We are reflecting on how the way we look at our life and accomplishments can have a profound impact on our overall sense of happiness and contentment. (See previous post).

We’ve introduced the idea of  The Gap from Dan Sullivan. This is the permanent difference between our actual achievements and the ideals that we would want.

horizon

I don’t want to give the impressions that ideals are somehow bad or wrong. An ideal is there to help us establish goals; to motivate ourselves and to allow us to withstand difficulties and hardships. We all have ideals in some form or another.

When I had my spiritual awakening in 1984 one of the ideals that became important to me was to grow in Christ-like character (see spiritual maturity).  A simple measure of that is being less easily irritated and less easily discouraged. However, even after 30 years I will still have to say I have an enormously long way to go!

Or take another example. Ideally I would love this website and blog post to be of value and help to every single person on the planet. Now that clearly is an ideal that is not measurable and even if it were it is unachievable. There are too many people on the planet and how do I even go about measuring that I have been of help and value to others? But it is an ideal to help everyone I possibly can that inspires and pulls me forward.

Now let us compare ideals to goals. It is easy to confuse the two.

When we translate ideals into goals we end up with what Dan Sullivan calls two “actuals”: Actual 1 and Actual 2.

Actual 1 (A1) is where you are when you begin, and Actual 2 (A2) is where you are now — the results you have achieved towards your goal.

Once we have A1 and A2, we can divide people into two groups.

All people, when they get to A2, want to measure their progress. We do this automatically, and every person does it as it is a fundamental part of how the human mind operates. For some reason, very early in life, people learn one of two ways to do that measurement, and which one they learn makes a huge difference in how happy and satisfying their life is.

Either they:
1) measure themselves against the Ideal (in other words, they measure their progress against the Gap, which is always large and never gets any smaller), or
2) they measure themselves against A1 (their starting point, against which progress can continually grow).

Each way of measuring has a completely different emotional and psychological result.

Those who measure themselves against the Ideal end up unhappy, frustrated, and disappointed. They do not get to experience a sense of accomplishment or a sense of achievement. Whatever they do, it feels like a failure, because they are still just as far from the Ideal as when they started. This creates incredible dissatisfaction and low self esteem. Such people may achieve a lot, and may contribute to the world a great deal, but emotionally and psychologically it does them no good. At the back of their mind there may be the thought, “this is the price I pay for being a high achiever”. Although they work incredibly hard there is no internal satisfaction. Even when they are making progress, with this approach it is all to easy to  spiral downward and run out of inspiration and motivation. I know that personally because I myself have been there.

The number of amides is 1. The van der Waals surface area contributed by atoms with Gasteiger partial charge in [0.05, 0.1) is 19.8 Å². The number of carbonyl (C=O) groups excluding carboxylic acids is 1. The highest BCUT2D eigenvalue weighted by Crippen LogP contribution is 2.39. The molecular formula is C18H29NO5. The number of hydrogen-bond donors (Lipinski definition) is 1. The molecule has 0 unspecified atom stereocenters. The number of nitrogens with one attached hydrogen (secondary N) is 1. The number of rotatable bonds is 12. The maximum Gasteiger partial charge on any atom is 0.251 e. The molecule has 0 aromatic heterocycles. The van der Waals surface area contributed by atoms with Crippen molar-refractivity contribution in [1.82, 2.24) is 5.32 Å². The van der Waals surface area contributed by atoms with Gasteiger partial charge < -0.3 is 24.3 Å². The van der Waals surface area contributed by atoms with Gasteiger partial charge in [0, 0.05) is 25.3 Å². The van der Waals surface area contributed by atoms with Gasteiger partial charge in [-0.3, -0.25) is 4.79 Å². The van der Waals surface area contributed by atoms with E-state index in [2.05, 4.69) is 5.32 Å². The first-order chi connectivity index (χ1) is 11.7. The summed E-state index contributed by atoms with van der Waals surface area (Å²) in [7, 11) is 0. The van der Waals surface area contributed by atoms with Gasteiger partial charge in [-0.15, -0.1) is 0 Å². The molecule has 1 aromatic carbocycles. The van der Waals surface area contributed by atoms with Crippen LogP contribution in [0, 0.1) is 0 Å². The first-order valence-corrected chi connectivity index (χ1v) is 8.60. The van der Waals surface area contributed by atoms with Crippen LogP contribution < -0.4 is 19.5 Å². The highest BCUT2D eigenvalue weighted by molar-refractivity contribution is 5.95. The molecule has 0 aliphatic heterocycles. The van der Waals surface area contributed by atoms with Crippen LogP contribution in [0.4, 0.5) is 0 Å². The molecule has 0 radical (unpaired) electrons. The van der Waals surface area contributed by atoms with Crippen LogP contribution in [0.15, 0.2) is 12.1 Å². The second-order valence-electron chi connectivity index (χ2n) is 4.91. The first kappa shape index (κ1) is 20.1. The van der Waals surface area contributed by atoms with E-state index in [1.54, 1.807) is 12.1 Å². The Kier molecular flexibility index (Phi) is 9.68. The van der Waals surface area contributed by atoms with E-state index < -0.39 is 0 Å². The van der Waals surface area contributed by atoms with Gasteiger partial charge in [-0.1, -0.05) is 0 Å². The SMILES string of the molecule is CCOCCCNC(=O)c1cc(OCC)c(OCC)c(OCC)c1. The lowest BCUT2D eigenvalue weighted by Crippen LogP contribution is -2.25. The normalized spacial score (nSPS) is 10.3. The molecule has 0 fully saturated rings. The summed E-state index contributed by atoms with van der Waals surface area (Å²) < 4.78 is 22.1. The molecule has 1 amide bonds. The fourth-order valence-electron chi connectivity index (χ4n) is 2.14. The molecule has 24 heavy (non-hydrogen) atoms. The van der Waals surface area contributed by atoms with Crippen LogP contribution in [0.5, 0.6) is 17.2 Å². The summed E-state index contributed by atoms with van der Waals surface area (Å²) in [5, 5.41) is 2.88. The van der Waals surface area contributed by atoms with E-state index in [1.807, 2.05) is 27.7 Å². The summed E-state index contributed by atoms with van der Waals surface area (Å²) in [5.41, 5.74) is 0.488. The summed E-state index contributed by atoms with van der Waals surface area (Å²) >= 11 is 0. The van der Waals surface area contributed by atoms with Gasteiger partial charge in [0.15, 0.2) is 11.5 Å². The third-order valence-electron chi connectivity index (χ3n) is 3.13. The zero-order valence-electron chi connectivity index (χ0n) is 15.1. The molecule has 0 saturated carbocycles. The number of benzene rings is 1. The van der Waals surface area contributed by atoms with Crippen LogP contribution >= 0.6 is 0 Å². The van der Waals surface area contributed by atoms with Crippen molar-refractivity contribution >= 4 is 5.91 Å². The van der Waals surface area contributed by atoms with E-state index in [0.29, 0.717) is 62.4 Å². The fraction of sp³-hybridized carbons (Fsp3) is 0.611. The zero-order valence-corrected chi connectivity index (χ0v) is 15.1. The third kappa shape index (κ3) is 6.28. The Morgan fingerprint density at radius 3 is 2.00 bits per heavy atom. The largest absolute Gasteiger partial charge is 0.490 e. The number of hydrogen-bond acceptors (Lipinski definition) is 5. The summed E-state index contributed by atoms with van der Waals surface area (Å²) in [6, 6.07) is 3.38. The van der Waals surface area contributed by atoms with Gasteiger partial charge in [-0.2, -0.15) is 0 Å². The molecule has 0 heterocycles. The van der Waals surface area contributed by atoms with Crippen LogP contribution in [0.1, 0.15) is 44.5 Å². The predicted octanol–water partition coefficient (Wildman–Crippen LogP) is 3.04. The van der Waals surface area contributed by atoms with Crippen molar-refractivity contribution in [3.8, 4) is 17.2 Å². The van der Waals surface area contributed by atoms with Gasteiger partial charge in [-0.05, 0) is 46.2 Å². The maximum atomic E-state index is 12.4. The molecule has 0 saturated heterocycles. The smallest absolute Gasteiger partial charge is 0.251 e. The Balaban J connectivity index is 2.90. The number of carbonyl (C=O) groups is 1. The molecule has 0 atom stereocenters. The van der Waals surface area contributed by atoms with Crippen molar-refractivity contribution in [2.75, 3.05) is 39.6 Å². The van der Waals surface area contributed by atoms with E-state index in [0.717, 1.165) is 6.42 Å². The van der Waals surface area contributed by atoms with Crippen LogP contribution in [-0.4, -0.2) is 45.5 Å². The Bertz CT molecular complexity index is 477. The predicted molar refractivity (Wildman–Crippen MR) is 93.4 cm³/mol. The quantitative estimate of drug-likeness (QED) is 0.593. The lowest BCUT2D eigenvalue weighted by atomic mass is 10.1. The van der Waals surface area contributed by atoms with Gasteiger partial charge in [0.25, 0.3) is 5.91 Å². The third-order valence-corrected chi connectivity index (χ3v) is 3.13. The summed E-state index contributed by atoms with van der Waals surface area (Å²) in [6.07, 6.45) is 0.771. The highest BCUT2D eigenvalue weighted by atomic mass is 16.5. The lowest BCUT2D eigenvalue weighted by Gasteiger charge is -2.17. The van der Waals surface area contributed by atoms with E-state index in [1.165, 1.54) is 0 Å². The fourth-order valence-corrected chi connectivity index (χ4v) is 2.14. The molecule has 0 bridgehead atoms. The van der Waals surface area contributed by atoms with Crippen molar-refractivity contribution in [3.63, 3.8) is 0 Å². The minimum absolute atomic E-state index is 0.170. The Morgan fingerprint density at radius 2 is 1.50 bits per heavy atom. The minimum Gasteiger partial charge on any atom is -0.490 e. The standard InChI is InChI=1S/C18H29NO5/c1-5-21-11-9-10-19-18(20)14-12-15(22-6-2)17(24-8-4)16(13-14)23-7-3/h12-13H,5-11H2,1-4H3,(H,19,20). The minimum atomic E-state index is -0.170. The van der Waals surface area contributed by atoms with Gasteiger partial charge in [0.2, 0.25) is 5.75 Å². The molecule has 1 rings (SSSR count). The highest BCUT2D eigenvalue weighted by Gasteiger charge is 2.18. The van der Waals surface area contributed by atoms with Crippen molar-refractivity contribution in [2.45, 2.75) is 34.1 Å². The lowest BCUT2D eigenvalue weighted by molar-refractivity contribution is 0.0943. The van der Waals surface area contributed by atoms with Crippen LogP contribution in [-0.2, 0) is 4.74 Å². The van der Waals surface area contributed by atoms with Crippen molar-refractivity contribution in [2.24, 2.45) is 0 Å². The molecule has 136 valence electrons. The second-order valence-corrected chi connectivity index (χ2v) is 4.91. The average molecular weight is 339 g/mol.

Those who measure themselves against “Actual 1” (their starting point) have a different result. These people look backward to measure their progress. In fact, that is the rule: always measure against where you were, never against the Ideal. Always measure backward, never forward. Because they measure against where they started, they experience great psychological and emotional reward. Over and over, they experience satisfaction and a sense of progress and optimism. They keep spiraling upward, always making progress — and enjoying their progress.

So going back to our two examples at the beginning. When I think of spiritual maturity and growing in Christ-likeness I have much more helpful questions to ask myself.

Compared to say a year ago:

1. Am I growing more or less easily irritated these days?
2. Am I growing more or less easily discouraged these days?

Or if I think of this website and the daunting challenge of helping and empowering others to find wisdom in a challenging and complex world. I can’t help everybody, but I can give thanks for the progress made so far and the people who have been helped to date.

I was reminded of this with one of my patients who came with his mother to see me in my clinic recently. He arrived full of negativity and discouragement about how little he felt he had achieved and how nothing in his life seemed right since we had last met. I asked him instead to focus on what he had accomplished since I had last seen him a few months earlier. It was amazing to see his countenance change and his overall sense of accomplishment and fulfilment become so much more positive. By the end of out time he left positively beaming – it was quite a dramatic turnaround. He had got himself out of the Gap he had put himself in!

So how can you change the way you tend to look at your life and accomplishments?

How could focusing on how far you have come rather than continually looking at how far you have to go help you in your life?

“The great secret about goals and vision is not the future they describe, but the change in the present they engender.”

David Allen

Dr Sunil Office

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Manchester
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